Time Management For Students

by Ramona Creel

Making Choices

Learning to keep track of commitments is a vital skill for kids to learn — but one that they don't seem to teach in school. Give your child a simple calendar, and create a daily chore for writing down every important date and to-do — soccer games, cub scout meetings, band concerts, project due dates, you name it. A review of your younger child's calendar will let you know when to send in that field trip permission slip or bake cupcakes for the class party. As your kids get older, you might use their calendar to check off completed homework assignments or keep track of shifts at their afterschool job. And when your teens get to college and are in charge of their own schedules, they will thank you for having instilled this habit in them at a young age.

Teaching your kids how to use a calendar also allows them to start prioritizing and budgeting their time — deciding which activities are really important and which ones they can live without. When your child records his upcoming plans and two items conflict, he has to make a choice. Will he be in the school play, or go on the camping trip with the church? Let your child decide and suddenly he is responsible for the consequences. But if you find that your son or daughter is constantly running into scheduling problems, it may be time to set a limit. Let your child pick a maximum of two extracurricular activities each semester. If Johnny wants to run track and sing in the chorus and be on the debate team and run the school newspaper, he will have to rotate activities — choosing his top two priorities right now and switching up next semester.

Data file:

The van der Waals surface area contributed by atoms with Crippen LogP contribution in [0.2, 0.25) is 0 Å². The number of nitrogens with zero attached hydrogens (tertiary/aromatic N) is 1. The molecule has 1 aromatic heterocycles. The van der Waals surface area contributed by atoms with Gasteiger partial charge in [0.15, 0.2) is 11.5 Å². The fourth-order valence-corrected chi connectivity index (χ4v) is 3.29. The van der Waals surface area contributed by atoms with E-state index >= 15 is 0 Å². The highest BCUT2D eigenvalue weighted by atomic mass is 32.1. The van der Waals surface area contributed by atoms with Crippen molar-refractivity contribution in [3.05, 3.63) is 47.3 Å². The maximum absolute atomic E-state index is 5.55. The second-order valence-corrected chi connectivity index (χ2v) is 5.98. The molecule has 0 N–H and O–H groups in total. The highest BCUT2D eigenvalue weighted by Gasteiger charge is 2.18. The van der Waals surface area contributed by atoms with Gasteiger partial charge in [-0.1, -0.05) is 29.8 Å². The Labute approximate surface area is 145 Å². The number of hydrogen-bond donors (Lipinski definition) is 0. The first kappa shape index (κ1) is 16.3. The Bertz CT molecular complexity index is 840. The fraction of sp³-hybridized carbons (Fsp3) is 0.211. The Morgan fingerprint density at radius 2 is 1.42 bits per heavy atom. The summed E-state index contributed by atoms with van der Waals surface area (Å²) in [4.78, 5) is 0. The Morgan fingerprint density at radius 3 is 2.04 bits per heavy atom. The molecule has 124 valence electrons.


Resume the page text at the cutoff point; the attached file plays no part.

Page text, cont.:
Setting Aside Regular Study Time

With everything else that fills your child's days, it's easy for homework to get the short shrift. Many times, assignments aren't done until late at night or early the next morning before school — when your kid's brain is tired and not at its sharpest. No matter how busy the day is, it's crucial that you block off a regular and consistent time for homework. Set up a disciplined study routine while your kids are young, and theywill find it easier to stay focused later on as college students andemployees in the work world.

School assignments should be completed as soon as your child gets home from class — before playtime, before dinner, every day. Shut off the television and radio, try to eliminate any distractions, and don't let the kid up until he's done! If your child has a hard time staying focused, you might need to set a timer — ask for 15 or 20 minutes of focus, then allow a short break, then back to work for another 15 or 20 minutes. Over time, your young student will find it easier and easier to keep on task — and you will have to spend less time chaperoning study sessions!

© Ramona Creel, all rights reserved. Ramona Creel is a modern Renaissance woman and guru of simplicity -- traveling the country as a full-time RVer, sharing her story of radically downsizing, and inspiring others to regain control of their own lives. As a Professional Organizer and Accountability Coach, Ramona will help you create the time and space to focus on your true priorities -- clearing away the clutter other obstacles and standing in the way of that life you've always wanted to be living. As a Professional Photographer, Ramona captures powerful images of places and people as she travels. And as a travel writer, social commentator, and blogger, she shares her experiences and insights about the world as we know it. You can see all these sides of Ramona -- read her articles, browse through her photographs, and even hire her to help get your life in order -- at www.RamonaCreel.com. And be sure to follow her on Twitter and on Facebook.